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The Silver Standard





By David Holmberg


I’m from Minnesota, and you might call me a loyalist. All my life, I’ve taken pride in the state’s reputation as a citadel of progressivism. It’s produced an impressive roster of socially conscious politicians—Hubert Humphrey, Eugene McCarthy, Walter Mondale, Orville Freeman—and ranks at or near the top among the fifty states in social services, education, and cultural advantages.

But these days in Minnesota, there lingers the stigmatizing taint of elder abuse—the shocking (especially to a Minnesotan) revelation by the Star-Tribune of Minneapolis that “each year, hundreds of Minnesotans are beaten, sexually assaulted, or robbed in senior care homes. Their cases are seldom investigated, leaving families in the dark.”

A 2010 study showed a six-fold increase in reported incidents in the state’s senior care facilities, which may have been a catalyst for a 2017 investigation by the Star-Tribune that uncovered another disturbing statistic: in 2015, “the Minnesota Department of Health received 25, 226 allegations of neglect, physical abuse, unexplained serious injuries, and thefts in state-licensed homes for the elderly.”

Said a board member of the Minnesota Elder Justice Center, Iris Freeman: “We should all be appalled at this picture. Minnesota used to be at the top of the heap when it came to elder-abuse enforcement, and now we’re becoming known for being non-responsive.”

But the state did mobilize its legislative, law enforcement, and senior care resources in response to the Star-Tribune’s investigation. It was a response you’d expect in a state with a strong collective instinct for change when change is demanded. It improved compliance standards, developed better programs for training and monitoring employees, and opened communications between law enforcement and other agencies.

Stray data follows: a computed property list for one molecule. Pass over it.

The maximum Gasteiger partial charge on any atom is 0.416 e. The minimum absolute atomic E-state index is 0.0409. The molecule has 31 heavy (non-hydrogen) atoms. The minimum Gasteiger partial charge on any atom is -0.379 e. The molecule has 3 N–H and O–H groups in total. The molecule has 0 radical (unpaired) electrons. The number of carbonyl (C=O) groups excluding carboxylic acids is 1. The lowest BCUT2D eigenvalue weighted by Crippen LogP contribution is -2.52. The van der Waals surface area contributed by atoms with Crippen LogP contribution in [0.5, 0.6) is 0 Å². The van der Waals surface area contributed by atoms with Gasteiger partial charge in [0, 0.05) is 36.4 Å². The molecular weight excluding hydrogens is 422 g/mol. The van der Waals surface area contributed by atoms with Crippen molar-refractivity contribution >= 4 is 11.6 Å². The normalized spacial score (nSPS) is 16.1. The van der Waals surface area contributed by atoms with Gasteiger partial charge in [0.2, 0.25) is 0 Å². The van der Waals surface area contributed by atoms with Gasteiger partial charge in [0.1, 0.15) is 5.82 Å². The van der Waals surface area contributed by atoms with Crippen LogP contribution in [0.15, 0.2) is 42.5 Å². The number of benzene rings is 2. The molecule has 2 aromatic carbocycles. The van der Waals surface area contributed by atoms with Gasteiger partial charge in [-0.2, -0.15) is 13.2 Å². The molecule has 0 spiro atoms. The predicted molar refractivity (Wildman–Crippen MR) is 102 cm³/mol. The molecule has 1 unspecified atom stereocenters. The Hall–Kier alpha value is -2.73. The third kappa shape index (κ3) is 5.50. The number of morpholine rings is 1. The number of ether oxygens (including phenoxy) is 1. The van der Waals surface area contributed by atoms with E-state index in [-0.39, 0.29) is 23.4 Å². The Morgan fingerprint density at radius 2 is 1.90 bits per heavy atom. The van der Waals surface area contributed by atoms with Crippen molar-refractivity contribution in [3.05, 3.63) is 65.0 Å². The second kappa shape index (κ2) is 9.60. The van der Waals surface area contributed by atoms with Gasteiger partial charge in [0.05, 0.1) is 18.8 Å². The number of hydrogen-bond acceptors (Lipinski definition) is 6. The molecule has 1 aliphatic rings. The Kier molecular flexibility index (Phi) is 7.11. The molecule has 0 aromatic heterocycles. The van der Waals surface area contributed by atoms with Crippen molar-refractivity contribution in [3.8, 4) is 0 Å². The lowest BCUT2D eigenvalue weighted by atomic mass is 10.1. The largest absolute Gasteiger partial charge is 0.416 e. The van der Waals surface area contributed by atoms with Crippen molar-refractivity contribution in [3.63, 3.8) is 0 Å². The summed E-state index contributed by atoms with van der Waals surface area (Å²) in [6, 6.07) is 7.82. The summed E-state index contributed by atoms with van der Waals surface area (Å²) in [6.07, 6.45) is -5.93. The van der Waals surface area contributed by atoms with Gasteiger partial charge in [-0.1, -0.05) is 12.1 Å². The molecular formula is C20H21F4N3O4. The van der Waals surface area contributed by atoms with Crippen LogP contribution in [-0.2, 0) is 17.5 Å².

“It haunts me,” her son, Robert, said two years ago of his mother’s assault, and her emotional suffering in the dwindling days of her life. “It haunts me.”

Eric Klang, the police chief in Pequot Lakes, Minnesota, who investigated one of the worst elder-abuse cases in the state in recent years, told the Silver Standard: “Now elder abuse is on everybody’s radar. It’s on the news every night.”

And elder abuse advocate Susan Scheller said that while Minnesota still has less of a problem with elder abuse than many other states, “we expect a lot better.” Referring to the crisis in recent years that has only somewhat abated, she said, “This [situation] is not acceptable.”

The ultimate definition of “not acceptable’ in elder care—other than a suspicious death—is sexual assault. And that occurred on May 8, 2016, at an assisted-living complex called Heritage House, located in the northern Minnesota town of Pequot Lakes.

A 78-year-old resident of the facility named Jean Krause, a former nurse, was assaulted by David DeLong, 59, a caregiver at the facility, who had worked there for several years and had a clean record. DeLong was found that night by a female aide, a few feet from Ms. Krause, with his jeans and underwear at his knees. He was trying to pull them up.

No one at Heritage House called the police for two hours. DeLong, meanwhile, was sent home for the night.

Krause’s red nightgown and mattress pad—crucial evidence in the crime—had been placed in the facility’s washing machine, possibly by DeLong himself.

Klang, the police chief in Pequot Lakes, told the Star-Tribune it was an “infuriating” case. “We had an eye witness to a sexual assault of a frail woman with dementia, and the perpetrator was kept there and then sent home without anyone calling us. That’s not proper protocol.”